Therefore, through an analysis of the use of the convergence of the FM radio and the cell phone, this paper illuminates one of the main paradoxes of ICTs, “globalization in reverse,” (Friedman, 2006, p. 480), a tendency where local communities contradict and defy the assumed outcome of the global information infrastructure, homogeneity of global cultures, and instead seek to rediscover, rarefy, and celebrate their ethnic or tribal cultural values. Rather than destroy Buganda's traditional cultural values, this case study highlights a scenario where the convergence of ICTs is used to contribute towards a renaissance of neo-tribal nationalism to challenge the hegemony of the central government to near disintegration.
Review of Literature
Anchored in existing literature on Information and Communication Technologies, the ICT paradox in Uganda that has resulted into the resurgence of the Buganda kingdom is consistent with the observation by Zembylas and Vrasidas (2005) who noted that those who were predicted as potential losers would start to emerge as likely winners. While this paper shows how the convergence of ICTs has been used to internally challenge the hegemony of the state in Uganda, it is also consistent with the literature on globalization. Ebo (2002), Ogounsola (2005), and Nissanke and Thorbecke (2006) observe that, when leaders in developing countries unquestioningly embrace globalization, they unwittingly undermine their personal and government legitimacy because they are viewed by citizens as agents of neo colonialism and globalization but not representatives of the interests of the diverse communities that make up the colonial state. In addition to the foregoing, this paper adds to other examples of classical outcomes of ICT-driven globalization that divide countries between the haves and have nots (Norris, 2001; Parayil, 2005; Warschauer, 2003a, 2003b).
Relevance of ICTs upon Governance and Democracy
Preliminary research on the impact of ICTs upon governance and democracy, consistently suggested that large media corporations and the government had dominated political discourse and were hesitant to orchestrate interactive communications to transform politics and governance (Ebo, 2002; Norris, 2001; Ogunsola, 2005; Parayil, 2005; Robbin, Courtright, & Davis, 2004; Warschauer, 2003a, 2003b). Other researchers noted that because of the dominance of corporations in directing and controlling the global information revolution, nation's states and traditional institutions would economically, culturally, and politically succumb to the forces of globalization and become homogeneous (Giddens, 1990). While the preceding argument is plausible, still other researchers on the role of ICTs in Africa predicted that, because FM radio telephones are relatively cheap to establish in Africa, they would become a necessity in politics and would play a catalytic role in empowering people to eventually shake authoritarian rule (Nyamnjoh, 2005; Van der Veur, 2003).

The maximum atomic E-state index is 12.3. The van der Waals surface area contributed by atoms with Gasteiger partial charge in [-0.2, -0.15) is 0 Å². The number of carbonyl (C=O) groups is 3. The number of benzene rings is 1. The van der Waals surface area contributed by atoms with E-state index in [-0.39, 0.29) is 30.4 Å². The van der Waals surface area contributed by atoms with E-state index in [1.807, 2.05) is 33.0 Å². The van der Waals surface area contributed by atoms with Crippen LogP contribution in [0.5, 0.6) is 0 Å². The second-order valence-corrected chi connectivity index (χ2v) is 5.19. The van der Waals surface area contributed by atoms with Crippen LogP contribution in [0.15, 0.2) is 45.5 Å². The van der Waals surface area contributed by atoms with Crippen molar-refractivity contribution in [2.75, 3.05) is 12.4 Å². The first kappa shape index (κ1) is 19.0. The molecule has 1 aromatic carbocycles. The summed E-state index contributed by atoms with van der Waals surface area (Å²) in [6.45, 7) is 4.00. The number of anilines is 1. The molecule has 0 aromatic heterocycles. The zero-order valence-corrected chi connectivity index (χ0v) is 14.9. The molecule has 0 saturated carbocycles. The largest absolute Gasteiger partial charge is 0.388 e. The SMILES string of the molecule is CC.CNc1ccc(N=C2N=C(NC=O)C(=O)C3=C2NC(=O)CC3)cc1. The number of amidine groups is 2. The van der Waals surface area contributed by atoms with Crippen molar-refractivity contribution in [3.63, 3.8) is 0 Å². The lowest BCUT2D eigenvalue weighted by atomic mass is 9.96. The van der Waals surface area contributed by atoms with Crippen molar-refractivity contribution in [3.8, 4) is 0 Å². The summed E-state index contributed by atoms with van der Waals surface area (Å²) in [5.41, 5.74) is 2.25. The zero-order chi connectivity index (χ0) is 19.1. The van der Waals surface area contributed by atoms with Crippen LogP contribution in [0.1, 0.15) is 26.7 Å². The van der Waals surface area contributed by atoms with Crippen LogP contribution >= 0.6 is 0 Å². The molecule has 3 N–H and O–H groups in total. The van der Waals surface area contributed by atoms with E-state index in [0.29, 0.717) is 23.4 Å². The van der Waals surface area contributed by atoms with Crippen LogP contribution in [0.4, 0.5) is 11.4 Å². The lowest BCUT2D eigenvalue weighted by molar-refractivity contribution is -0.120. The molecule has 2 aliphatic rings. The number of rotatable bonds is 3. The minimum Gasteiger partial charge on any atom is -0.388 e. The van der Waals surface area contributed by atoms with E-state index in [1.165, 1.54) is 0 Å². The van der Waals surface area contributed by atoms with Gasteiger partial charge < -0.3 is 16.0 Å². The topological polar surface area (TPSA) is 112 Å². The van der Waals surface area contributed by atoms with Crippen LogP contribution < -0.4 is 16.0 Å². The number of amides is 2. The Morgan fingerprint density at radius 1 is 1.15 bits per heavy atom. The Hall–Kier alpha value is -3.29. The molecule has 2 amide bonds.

The argument that the radio and the cell phone in liberalized market economies would bring about changes in the political landscape and even defy cultural homogeneity was advanced by Friedman (2006), Nissanke and Thorbecke (2006) and Zembylas and Vrasidas (2005). This paper advances the latter thread of analysis using the convergence of the Central Broadcasting Service (CBS) radio and the cell phone to resist what the Buganda kingdom considered an attempt to erode the major pillar of its cultural existence. However, it is also worth noting that unregulated use of ICTs especially radio and telephone in African political environments pose the risk and danger of amplifying the already existing tribal divisions in African societies and could lead to dire consequences (Adesida, 2008). Adesida (2008) warned that unless a fair regulatory and policy environment is established to moderate talk shows on radios, resurrection of ethnic hostilities would not be avoided.
The Uganda Situation